As I was writing the previous post, I kept wondering if I was being overly harsh in comparing mainstream conservative Christians to Fred Phelps – who is, after all, universally disliked, unbelievably odious, and, in my opinion, downright evil. The man is by all accounts a controlling, angry, and extremely abusive husband and father, who has brainwashed his family into thinking he is practically God, and who believes some very strange and dangerous things (the documentary Fall From Grace gives a pretty chilling picture of Phelps and the WBC – also on Netflix streaming. If you’re beginning to think that everything I watch is on Netflix instant watch, you’re not too far off).
Obviously not all conservative Christians are like Phelps in these respects – and I’d venture to say most are not. Most have good intentions – like most people in general. Many conservative Christians I know are loving parents and spouses, good neighbors, great friends. So I’ve been pondering whether the comparison was hyperbolic, or unkind, and pondering how it would come across to the people in my life – friends, family, all of whom I love, many of whom are lovely people whom I trust and respect – who are conservative Christians.
When I criticize conservative Christians and their beliefs, I’m not claiming that they are all or mostly evil people, nor do I believe that. That goes for any major demographic, really. But I hesitated to add a bunch of disclaimers about how Christians can be nice people to my previous post, because I didn’t want to water down the power of my point.
On further thought, I think this is actually quite an important point to address. In way it’s the central point: good people can, despite good intentions and sincere beliefs, despite doing much good in most other aspects of their lives, believe and say things that have horrible, awful implications. They can do terrible things that have devastating effects on others without intending to. Hardly anyone is mostly or all bad, much less consciously or deliberately evil; most people, I believe, are just trying to do their best to live decent lives. Most people don’t set out to do evil. Yet hardly any of us manages to avoid doing or enabling evil in one way or another.
Fred Phelps hates gay people. He makes no secret of that. While there are mainstream conservative Christians in this country who share his overt, conscious hatred of gay people, not all do. Probably most don’t. Many truly believe they are being loving by telling LGB people their orientations or lifestyles are wrong, by opposing marriage equality, etc.. But people don’t have to be conscious of hatred (or fear, contempt, self-loathing, and any number of other emotions that can fuel homophobia) for their beliefs about and actions towards LGB people to be hateful.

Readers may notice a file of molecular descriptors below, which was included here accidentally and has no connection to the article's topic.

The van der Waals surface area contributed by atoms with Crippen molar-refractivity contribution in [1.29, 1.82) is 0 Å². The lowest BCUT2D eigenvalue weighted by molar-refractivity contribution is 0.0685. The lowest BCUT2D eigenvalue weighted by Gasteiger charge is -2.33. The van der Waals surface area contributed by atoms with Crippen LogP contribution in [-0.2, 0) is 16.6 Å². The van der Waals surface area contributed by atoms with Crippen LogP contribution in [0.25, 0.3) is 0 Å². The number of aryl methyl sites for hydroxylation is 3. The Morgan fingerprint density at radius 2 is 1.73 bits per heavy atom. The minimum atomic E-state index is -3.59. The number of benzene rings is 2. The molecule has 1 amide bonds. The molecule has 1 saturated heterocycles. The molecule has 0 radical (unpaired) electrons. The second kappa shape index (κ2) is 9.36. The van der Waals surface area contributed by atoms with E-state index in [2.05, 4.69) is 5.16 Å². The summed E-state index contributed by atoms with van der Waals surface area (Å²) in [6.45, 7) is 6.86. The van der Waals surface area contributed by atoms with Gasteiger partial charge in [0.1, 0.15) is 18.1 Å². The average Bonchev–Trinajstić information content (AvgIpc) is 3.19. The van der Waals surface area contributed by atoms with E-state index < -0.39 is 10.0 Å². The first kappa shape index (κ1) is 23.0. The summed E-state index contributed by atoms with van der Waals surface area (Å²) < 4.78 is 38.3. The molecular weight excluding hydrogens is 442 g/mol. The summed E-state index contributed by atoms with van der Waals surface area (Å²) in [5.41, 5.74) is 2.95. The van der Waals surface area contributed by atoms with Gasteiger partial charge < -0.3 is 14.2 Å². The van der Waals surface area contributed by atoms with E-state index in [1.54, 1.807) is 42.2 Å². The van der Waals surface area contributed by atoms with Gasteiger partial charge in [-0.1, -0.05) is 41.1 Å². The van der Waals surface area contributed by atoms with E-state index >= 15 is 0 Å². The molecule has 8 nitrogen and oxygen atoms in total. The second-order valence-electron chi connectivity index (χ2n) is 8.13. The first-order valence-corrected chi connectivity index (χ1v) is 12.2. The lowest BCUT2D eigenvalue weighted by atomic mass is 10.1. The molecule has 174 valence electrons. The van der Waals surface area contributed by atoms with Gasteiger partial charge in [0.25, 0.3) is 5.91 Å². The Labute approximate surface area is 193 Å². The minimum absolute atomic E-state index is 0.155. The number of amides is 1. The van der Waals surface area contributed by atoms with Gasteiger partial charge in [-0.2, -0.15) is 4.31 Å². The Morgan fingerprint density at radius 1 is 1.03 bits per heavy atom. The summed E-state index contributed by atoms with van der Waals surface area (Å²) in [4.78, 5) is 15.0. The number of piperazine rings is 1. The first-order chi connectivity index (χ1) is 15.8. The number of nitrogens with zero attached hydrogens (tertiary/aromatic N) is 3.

When I say conservative Christian beliefs on homosexuality are no different from Fred Phelps’, I’m not talking about the conscious intention behind those teachings. I’m talking about their implications. Their practical, real-world effects.
This is how oppression works. Systemic oppression cannot be sustained without the complicity of otherwise good people – through beliefs, actions, and inaction. And it cannot be sustained without the myths about human nature and behavior we buy into as a culture. We pretend that only bad people do evil things, and that it’s really easy to spot such people – as if there were some obvious marker distinguishing evil people from good. We desperately want to believe these things, because the reality that we’re all capable of doing and enabling evil is frightening, and requires that we scrutinize ourselves more closely than we’d like.
We all want to believe we’re good people who do good things, myself included; that’s understandable. But the idea that “those people” over there are the real bad people, and we’re all good, is an incredibly dangerous one. It’s what allows systemic injustice and inequity to survive and flourish.
This is what Christians who are puzzled and offended by accusations of homophobia and comparisons to people like Fred Phelps need to understand. Sure, it’s a good thing that you don’t picket funerals or scream at people about how they’ll suffer an eternity of torment in hell. But in the grand scheme of things, your beliefs about LGB people aren’t made any less harmful or hateful by the fact that they don’t act on them the way Westboro Baptist does. Your beliefs still fuel homophobic speech and behavior, and enable and support wide-scale denial of rights to LGB people. This is why claims that you “love the sinner and hate the sin” ring hollow. The implications and effects of your beliefs are not loving.